USA relief vector map in .CDR
Archive size: 7 Mb, zipped .CDR
This vector maps of Relief is created using 2015 data.
License: Royalty Free
[Available in PDF and other formats: .DWG; .AI; .EPS; .CDR; .PPT.]
Being vector maps, they are completely editable, and scalable. No matter what big is the print size you need (office wall mural o bigboard). Zoom without quality degradation.
Please also check other vector maps of USA..
You can edit all map data using different vector graphics editors like Adobe Illustrator, Freehand or CorelDraw, cropping, changing colors, fonts or borders, also adding your company logo or necessary objects. And also is a fully scalable map, no matter what size you need.
This vector map of USA is available in different vector formats (the same price): .AI, .CDR .DWG, .DXF, .EPS, .PDF.
Royalty Free license. You don`t pay extra: per volume sold; for each use; for period of use.
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USA relief map in vector. Cities and counties near
Our vector map of USA includes maps of the nearest areas (see the preview):
USA relief map for Corel Draw. Purchasing and downloading.
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The biggest base of Vector Maps. Maps containing streets with names, buildings, railways, airports or other objects needed.
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Density maps using GDAL/OGR python Having a cloud of points is quite common. This tutorial shows how to calculate the density of points in a set of polygons.
As always, you can download all the data and scripts.
Seeking some data for the tutorial, I found the position of all the tornado touchdowns in the period 1950-2004. Calculating the “tornado density” in the US seemed interesting enough.
You can find the data at the data.gov site.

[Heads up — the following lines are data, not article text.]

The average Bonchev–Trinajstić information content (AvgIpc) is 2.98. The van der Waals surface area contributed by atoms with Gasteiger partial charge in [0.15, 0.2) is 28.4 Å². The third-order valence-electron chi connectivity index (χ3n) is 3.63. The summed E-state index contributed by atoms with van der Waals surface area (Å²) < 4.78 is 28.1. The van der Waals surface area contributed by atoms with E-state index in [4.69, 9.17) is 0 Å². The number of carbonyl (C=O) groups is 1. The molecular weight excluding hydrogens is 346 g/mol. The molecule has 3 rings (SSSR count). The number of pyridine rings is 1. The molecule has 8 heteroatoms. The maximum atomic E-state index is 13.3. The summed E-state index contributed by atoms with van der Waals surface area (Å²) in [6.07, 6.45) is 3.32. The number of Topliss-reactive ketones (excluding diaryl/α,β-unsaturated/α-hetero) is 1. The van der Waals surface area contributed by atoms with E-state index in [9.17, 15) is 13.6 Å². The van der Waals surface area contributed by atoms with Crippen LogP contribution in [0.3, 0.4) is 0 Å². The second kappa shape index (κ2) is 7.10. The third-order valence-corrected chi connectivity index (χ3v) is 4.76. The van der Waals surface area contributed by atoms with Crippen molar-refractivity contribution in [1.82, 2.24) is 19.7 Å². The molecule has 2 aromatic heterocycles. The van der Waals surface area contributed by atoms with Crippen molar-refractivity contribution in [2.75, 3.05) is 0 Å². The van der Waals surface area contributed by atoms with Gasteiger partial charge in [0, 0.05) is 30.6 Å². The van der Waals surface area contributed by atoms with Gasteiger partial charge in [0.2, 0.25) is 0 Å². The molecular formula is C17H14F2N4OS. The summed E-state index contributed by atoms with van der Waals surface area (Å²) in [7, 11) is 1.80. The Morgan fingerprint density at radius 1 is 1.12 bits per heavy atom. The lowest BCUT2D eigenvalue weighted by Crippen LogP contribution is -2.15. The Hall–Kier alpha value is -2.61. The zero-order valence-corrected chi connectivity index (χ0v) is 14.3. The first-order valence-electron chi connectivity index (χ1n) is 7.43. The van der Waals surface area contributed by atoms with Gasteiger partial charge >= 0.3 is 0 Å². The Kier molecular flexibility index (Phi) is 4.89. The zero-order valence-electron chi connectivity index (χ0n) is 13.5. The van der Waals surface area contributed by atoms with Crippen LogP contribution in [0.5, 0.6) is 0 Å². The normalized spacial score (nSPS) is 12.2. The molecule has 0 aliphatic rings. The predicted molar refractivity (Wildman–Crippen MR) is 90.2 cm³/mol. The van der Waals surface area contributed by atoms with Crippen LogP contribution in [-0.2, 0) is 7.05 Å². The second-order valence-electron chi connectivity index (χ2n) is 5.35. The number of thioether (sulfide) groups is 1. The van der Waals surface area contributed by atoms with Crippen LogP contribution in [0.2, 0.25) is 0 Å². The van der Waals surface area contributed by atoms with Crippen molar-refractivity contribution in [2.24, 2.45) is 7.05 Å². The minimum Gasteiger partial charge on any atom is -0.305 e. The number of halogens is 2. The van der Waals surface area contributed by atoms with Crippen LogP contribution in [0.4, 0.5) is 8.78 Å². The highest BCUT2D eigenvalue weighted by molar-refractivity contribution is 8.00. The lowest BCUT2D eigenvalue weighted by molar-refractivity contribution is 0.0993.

The density can be calculated in a regular grid or a set of polygons. We will do both things, using the US counties as the polygons, which I found at wingis.org
So the downloaded data looks like that when opened in QGIS:
It’s easy to see that most of the tornadoes occur in the east half of the USA, but it’s still difficult to see actual density differences.
Tornado density in every US county
First, a script to assign to every county a “tornado touchdown density” value. What the script will do is basically:
- Open the input datasets: The tornado points file, and the counties file
- Create the output file, and the fields we will use (name and state name, plus the density field)
- For each county, we use the method Within for all the points representing the tornadoes.
- We calculate the density. Since the file is in latlon projection, the GetArea method would be in square degrees, which is incorrect when comparing, because the actual area would be much smaller in northern regions.
So we re project the county geometry to the EPSG:900913 projection, which is in meters. I think that is actually incorrect, that the UTM would be better, but the zone changes too much and it’s out of the scope of the entry.
The density is simply the number of tornadoes divided by the county area.
- We write the output file.
Please visit this page for more details US states vector maps, ready for printing.